In spring, the team took a 19-metre-long drill core from a former lagoon northwest of Seville in order to reconstruct environmental changes over the past 6000 years. A special focus of the project is the period about 4200 years ago, when the largest Copper Age settlement in Andalusia was located there. A natural climate change occurred during this era at the transition from the Stone Age to the Bronze Age with distinct traces in the archaeological material. With the new drill core, the team hopes to gain more precise insights into these developments: "This is possibly the first climate archive ever on the Iberian Peninsula where we can see changes in temperatures, precipitation and plant growth per year," says Mara Weinelt, one of the project coordinators. The analysis of the core is now being carried out in laboratories in Kiel.

Call for Sessions: Kiel Conference 2023 – Scales of Social, Environmental and Cultural Change in Past Societies

Kiel Conference 2023
The international, biennial Kiel Conference of the Johanna-Mestorf-Academy on past environments and societies will take place from 13-17 March 2023. The conference is devoted to socio-environmental research and has taken place since 2009.

For the 7th international conference at Kiel University, the organizers invite you to propose sessions on socio-environmental topics. We welcome subjects that, on the one hand, explore the roots of social, environmental, and cultural phenomena, and processes that substantially marked past human development. On the other hand, we encourage you to submit topics that reflect on transformation patterns within momentous developments of past societies. We seek sessions that address the interplay of environments, social relationships, material culture, population dynamics, and human perceptions of socio-environmental change. Especially welcome are sessions that face such themes from an interdisciplinary perspective, as well as sessions that link past to current social and/or environmental challenges and transformation processes. We encourage the submission of session and abstracts by PhD candidates. Financial support for session chairs not residing in Kiel is available.

If you have questions, do not hesitate to contact us via the e-mail address mentioned above.
We are looking forward to your contributions!

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Kiel Conference "Scales of Social, Environmental and Cultural Change in Past Societies"
Interdisciplinary Conference of the Johanna-Mestrof-Academy
13-17 March 2023, Leibnitzstraße 1, CAU Kiel

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Call for Sessions:

Deadline for paper submission of Sessions: 30 June 2022
(The decision about accepted sessions will be communicated at the end of July.)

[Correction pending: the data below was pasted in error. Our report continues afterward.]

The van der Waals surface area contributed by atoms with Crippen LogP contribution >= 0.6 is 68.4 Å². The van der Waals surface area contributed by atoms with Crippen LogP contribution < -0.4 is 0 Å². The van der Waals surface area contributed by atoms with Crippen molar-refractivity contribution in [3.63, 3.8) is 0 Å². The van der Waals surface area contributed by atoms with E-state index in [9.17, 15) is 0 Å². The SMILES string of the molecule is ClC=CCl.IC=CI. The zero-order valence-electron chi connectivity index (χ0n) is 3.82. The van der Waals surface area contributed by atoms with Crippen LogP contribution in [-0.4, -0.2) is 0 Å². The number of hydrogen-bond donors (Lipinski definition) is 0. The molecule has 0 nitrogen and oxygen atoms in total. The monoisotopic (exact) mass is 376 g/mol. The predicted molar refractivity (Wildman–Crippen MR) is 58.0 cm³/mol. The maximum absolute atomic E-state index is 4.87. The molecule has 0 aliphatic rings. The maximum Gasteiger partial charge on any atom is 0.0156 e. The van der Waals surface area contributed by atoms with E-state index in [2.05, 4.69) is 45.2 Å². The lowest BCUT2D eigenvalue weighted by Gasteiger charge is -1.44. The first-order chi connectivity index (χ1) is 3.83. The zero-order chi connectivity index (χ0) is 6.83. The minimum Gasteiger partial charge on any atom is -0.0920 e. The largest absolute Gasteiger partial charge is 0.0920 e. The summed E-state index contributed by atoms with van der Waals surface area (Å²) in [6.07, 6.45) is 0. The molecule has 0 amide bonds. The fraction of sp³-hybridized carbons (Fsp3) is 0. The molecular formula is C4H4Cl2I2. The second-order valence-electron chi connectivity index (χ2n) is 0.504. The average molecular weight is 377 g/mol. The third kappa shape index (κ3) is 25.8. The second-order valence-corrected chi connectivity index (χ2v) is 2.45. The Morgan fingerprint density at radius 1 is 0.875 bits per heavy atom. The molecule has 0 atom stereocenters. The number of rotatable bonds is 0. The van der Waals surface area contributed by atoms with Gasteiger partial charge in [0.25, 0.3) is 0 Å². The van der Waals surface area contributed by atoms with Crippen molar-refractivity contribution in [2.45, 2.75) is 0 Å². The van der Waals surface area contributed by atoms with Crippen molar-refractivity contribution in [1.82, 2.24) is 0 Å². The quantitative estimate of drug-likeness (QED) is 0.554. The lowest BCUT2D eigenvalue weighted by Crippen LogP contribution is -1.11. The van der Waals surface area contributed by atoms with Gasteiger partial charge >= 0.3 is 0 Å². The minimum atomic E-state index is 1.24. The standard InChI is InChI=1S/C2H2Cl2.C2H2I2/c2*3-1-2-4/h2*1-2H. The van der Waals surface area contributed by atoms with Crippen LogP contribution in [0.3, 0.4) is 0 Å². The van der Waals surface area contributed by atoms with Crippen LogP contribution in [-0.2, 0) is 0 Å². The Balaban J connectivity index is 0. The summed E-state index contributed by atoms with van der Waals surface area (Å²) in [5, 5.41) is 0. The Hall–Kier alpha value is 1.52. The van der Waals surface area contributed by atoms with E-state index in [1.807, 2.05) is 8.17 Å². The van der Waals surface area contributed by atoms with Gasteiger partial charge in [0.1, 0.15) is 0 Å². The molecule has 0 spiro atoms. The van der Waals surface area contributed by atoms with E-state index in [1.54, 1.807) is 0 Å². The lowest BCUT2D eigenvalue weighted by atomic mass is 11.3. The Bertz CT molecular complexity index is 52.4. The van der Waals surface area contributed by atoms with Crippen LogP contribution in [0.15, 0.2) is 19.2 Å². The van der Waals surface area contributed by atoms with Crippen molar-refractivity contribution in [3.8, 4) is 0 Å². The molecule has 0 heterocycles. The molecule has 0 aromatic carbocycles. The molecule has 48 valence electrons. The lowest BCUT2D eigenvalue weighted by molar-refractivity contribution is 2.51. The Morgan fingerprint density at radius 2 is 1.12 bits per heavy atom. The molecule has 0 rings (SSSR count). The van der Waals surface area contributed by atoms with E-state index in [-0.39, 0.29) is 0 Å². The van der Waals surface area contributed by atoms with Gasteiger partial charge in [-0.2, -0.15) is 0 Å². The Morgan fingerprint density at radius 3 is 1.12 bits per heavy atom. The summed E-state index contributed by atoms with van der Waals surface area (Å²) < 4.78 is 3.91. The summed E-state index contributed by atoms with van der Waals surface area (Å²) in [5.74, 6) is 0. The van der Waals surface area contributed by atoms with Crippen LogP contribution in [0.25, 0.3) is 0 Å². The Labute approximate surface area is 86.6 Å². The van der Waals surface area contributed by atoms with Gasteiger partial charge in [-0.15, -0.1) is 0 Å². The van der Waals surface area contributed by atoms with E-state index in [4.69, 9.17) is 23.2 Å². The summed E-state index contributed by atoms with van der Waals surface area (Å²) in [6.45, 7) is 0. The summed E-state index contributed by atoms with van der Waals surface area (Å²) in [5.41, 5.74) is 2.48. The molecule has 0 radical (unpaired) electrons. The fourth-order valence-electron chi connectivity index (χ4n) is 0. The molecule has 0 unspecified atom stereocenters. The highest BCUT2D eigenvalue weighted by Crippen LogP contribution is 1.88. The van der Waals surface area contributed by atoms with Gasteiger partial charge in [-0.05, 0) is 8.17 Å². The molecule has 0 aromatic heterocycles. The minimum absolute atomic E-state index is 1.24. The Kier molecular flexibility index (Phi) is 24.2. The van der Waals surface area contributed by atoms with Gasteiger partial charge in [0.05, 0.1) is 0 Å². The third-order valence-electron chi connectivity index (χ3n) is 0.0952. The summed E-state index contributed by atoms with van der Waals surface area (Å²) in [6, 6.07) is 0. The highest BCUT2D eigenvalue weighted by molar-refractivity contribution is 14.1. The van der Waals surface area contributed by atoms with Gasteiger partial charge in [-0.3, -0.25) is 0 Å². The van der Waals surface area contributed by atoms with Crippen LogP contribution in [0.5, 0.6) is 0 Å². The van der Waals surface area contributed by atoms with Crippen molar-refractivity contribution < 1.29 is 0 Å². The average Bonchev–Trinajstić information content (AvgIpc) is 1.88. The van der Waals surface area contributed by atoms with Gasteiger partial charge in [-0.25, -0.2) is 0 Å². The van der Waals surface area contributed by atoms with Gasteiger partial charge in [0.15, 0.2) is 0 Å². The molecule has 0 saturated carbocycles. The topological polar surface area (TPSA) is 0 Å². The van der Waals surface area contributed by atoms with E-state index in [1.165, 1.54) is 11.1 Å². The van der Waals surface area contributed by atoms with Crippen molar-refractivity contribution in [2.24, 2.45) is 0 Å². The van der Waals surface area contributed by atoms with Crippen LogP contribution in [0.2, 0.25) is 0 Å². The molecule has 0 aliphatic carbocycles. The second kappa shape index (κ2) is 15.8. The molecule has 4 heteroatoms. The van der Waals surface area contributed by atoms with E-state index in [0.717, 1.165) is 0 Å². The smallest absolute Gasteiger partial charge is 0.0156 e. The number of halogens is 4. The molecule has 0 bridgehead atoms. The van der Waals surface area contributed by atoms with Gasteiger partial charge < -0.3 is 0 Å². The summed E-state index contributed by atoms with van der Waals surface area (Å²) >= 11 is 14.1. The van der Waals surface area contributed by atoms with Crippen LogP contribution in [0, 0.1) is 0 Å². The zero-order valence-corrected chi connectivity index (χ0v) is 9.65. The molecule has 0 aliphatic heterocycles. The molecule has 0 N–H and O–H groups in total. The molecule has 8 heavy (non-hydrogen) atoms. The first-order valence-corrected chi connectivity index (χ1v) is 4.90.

Please send the following materials to: KielConference2023@roots.uni-kiel.de
More information here
Contact: Prof. Dr. Johannes Müller johannes.mueller@ufg.uni-kiel.de and Dr. Rene Ohlrau rohlrau@roots.uni-kiel.de
Link to Event here

 

Call for Essays: Past-Present Connectivities – Can We Identify Recurring Social and/or Environmental Patterns in the Past and Present?

Call for essays

In 1749, the Academy of Dijon organised an essay competition to which one Jean-Jacques Rousseau submitted the now famous winning essay. At a time when received dogmas were coming under increasing pressure, Rousseau wrote in the enlightened spirit of free, reflective, and critical inquiry.

In this spirit, the Reflective Turn Forum of the Cluster of Excellence ROOTS at Kiel University, Germany, declares an international open essay competition on the following topic:

» Past-Present Connectivities: Can We Identify Recurring Social and/or Environmental Patterns in the Past and Present? «

Please submit your essay by

New submission date: 31 July 2022 (midnight GMT +1)

by email to
essay@roots.uni-kiel.de
The text of the essay should be in English, anonymised for the purposes of a double-blind peer review, and not exceed 5000 words in length (excluding bibliography).
In your email, please include your name and contact details.
Please submit your essay in the PDF format attached to your email.

The competition is open to contributions from all disciplines, provided they address the competition topic. For more information, see below.

Subject to a peer-review and an editorial process, selected contributions will be published in a joint volume edited by the organisers. In addition, the editors will identify three particularly stimulating contributions whose authors will be invited to contribute to the next International Open Workshop organised in Kiel in March 2023 (travel and accommodation paid by the organisers). The three selected contributors will also receive a prize money of 1000 Euro each.

For questions, contact essay@roots.uni-kiel.de with “ROOTS Essay Competition” on the subject line.

Find all information here